# How to show that this matrix is positive definite

Say we wish to show that the following matrix, is positive definite; $$A = \begin{bmatrix} 1 & 1 \\ 1 & 2 \end{bmatrix}$$ In this case, I know A is positive definite for two reasons; 1) the eigenvalues of A are both positive and, 2) both principal minors of A are positive.

I now wish to use the formal definition of positive deftness to show that A is positive definite. In other words, I want to show the following $$x'Ax > 0, \ x \neq0$$ We then have; $$x_1^2 + 2x_1x_2 + 2x_2^2 \stackrel{?}{>}0$$ The above inequality is clearly true if $$(x_1>0 \text{ and } x_2>0)$$ or $$(x_1<0 \text{ and } x_2<0)$$.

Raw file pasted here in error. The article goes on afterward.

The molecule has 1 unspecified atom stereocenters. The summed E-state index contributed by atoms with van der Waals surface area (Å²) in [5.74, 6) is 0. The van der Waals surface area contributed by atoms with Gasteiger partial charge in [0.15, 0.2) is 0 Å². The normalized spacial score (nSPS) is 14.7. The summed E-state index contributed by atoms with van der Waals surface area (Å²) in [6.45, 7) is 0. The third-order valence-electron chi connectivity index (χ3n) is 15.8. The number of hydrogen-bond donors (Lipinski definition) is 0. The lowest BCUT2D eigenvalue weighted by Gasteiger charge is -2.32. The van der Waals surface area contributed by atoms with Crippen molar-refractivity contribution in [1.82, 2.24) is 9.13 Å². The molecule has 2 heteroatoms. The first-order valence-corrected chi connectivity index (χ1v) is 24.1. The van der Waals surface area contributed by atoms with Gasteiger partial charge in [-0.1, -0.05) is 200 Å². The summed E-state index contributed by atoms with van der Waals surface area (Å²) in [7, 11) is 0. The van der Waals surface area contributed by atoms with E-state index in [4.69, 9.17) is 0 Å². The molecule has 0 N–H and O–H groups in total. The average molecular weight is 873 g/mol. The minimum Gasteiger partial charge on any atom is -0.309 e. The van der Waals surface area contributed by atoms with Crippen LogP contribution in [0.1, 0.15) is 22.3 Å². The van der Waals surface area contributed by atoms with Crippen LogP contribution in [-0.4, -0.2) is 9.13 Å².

How do I show that this inequality holds if $$x_1 \text{ and } x_2$$ have different signs? The $$x_1x_2$$ term will be negative in this case whereas the squared terms are obviously positive.

$$x_1^2 + 2x_1x_2 + 2x_2^2=(x_1+x_2)^2+x_2^2\geq 0$$ with equality iff $$x_2=0$$ and $$x_1+x_2=0$$, i.e. $$x_1=x_2=0$$.